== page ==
India has had concerns that LEMOA could commit it to hosting U.S. troops at its bases, or draw it into a military alliance with the United States and undermine its traditional autonomy. That USA sought to allay this concern may be seen from Indian Defence Minister Manohar Parrikar and his counterpart US Defense Secretary Ashton Carter both stressing that the agreement does not allow for US bases to be set up on Indian soil nor for troops to be stationed there.
However, USA has gauged India’s political establishment. This is evidenced by the US strategic mindset expressed by Benjamin Schwartz, former India country director at the Pentagon: “What the signing of this [LEMOA] shows is that the Modi government is willing to take and suffer the short-term political criticism of signing these things for the longer-term benefit of building the defense relationship with the United States” .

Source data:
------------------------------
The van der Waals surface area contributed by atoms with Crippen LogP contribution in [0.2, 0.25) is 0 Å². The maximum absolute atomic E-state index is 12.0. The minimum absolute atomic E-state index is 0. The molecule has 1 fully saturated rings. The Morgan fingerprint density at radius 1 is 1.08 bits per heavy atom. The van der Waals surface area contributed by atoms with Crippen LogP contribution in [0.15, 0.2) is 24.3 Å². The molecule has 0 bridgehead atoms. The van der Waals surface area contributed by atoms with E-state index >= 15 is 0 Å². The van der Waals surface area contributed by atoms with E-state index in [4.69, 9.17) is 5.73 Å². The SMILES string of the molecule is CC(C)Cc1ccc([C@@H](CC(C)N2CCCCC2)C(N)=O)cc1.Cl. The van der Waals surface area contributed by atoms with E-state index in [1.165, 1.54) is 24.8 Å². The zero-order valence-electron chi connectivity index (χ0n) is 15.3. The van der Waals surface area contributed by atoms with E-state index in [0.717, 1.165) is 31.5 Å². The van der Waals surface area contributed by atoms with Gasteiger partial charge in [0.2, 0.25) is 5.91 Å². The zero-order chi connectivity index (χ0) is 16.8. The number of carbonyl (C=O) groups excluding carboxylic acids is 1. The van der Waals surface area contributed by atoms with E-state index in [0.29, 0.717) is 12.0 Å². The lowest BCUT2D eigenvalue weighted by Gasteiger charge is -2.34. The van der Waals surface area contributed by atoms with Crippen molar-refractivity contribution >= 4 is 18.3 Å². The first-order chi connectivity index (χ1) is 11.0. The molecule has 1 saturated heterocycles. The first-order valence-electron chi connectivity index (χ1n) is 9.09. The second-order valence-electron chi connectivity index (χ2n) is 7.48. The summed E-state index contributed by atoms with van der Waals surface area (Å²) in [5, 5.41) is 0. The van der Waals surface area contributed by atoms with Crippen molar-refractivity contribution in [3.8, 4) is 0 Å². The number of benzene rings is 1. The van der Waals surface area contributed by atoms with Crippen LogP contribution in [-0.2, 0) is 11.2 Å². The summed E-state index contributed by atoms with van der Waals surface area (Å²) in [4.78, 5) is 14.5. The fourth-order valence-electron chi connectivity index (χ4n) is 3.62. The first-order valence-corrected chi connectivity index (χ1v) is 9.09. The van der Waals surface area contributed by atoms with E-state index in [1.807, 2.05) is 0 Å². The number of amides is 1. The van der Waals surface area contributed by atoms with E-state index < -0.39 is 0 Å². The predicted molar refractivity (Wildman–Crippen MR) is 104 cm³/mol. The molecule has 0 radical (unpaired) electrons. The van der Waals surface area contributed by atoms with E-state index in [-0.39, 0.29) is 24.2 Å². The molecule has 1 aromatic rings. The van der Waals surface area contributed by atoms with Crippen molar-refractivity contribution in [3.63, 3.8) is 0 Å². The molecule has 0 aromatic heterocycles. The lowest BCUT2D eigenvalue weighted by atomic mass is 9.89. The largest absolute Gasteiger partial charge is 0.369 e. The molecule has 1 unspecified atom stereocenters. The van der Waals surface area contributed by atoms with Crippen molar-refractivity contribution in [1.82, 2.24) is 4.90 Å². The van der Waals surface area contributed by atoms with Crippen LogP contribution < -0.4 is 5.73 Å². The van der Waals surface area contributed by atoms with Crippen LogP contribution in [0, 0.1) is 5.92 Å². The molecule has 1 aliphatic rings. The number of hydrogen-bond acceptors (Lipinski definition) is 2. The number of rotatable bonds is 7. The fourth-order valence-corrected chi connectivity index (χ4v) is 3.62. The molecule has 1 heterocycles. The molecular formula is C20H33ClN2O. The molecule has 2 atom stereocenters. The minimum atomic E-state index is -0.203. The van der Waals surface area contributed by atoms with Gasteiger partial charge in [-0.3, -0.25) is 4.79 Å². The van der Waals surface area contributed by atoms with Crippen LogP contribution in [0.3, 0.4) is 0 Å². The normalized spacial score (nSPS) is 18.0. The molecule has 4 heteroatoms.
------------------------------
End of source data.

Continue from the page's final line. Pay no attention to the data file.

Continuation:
USA establishing a military base in India will simultaneously save face, maintain its regional hegemony, and establish its superiority in the strategic partnership. What better place is there in “northwest India” other than Kashmir or Ladakh for US military operations in Afghanistan?
Going a bit beyond Benjamin Schwartz, it may obliquely even suit the politics of the ruling Indian establishment to divert attention from domestic problems.
Troops and military hardware located in a US military base are an attractive target for politically insane Islamists. Pakistan, Taliban, or a non-state entity like ISIS or Al Qaeda, deliberately or mistakenly attacking a US base on Indian territory, would constitute an attack on USA, and lead to armed conflict if not war, centred in India.